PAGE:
Administrative law governs the exercise of authority by officials and agencies granted permission to legislate, execute, and review law by an appropriate legislative body. Administrative law is made by the Executive branch: the President, the executive level agencies (Department of Defense, Health & Human Services, Interior, State Department, etc.), and by independent regulatory agencies (EPA, FTC, NASA, etc.) . It includes executive orders and proclamations, agency rules and regulations, and administrative decisions. This means that administrative law covers legislative, executive, and adjudicative actions.
An administrative agency's authority comes from a delegation of power by the legislative branch of government. Once the power to regulate has been delegated, the agency is responsible for creating rules and regulations consistent with the delegating statute. More simply, Congress (or a state legislature) makes a broad law and then appoints an agency to oversee the implementation of that law in keeping with the spirit of the original law.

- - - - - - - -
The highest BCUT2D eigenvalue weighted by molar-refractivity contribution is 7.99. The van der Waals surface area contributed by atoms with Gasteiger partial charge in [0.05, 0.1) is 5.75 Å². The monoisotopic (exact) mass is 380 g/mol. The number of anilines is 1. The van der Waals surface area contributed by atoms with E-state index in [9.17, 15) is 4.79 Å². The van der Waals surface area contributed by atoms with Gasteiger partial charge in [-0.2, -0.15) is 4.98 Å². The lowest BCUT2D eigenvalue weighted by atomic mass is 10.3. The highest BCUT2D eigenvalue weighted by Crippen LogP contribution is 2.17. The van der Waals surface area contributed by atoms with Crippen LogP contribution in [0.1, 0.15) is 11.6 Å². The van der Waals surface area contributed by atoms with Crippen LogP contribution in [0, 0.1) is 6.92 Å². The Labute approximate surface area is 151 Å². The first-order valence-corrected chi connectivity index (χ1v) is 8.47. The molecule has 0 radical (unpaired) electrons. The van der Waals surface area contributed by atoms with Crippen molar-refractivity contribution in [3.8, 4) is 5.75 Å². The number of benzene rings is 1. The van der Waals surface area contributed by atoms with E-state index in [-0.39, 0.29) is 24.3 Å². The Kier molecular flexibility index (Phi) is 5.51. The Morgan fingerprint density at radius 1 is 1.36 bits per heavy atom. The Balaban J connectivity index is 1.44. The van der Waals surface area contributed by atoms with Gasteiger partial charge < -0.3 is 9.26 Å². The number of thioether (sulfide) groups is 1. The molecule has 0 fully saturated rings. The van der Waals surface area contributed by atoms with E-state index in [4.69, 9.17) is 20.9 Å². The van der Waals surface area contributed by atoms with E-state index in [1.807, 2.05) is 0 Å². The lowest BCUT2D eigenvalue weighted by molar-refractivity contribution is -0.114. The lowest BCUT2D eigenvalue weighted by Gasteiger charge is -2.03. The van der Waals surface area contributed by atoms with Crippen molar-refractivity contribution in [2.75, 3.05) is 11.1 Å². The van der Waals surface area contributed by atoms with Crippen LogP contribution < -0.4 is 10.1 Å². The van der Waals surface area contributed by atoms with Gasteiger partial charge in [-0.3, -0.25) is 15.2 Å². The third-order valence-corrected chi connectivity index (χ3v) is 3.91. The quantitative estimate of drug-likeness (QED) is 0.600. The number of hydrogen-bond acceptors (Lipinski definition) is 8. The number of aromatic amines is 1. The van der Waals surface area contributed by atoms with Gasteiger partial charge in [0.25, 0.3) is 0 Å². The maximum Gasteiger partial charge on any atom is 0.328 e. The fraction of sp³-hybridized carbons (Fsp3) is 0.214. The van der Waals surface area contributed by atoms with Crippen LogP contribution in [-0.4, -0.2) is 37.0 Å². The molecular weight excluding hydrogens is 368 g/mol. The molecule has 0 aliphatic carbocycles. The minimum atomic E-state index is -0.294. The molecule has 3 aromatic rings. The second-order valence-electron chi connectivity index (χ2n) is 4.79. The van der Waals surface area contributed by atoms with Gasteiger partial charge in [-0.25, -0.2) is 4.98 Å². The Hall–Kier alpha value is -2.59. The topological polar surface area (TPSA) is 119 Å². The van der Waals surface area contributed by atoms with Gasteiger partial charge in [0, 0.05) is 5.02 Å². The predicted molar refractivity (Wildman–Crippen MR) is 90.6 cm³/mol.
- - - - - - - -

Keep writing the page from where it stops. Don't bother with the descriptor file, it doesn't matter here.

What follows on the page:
The terms regulations and rules are used interchangeably in Administrative Law.
Last updated: 05/16/2019 by A Pittman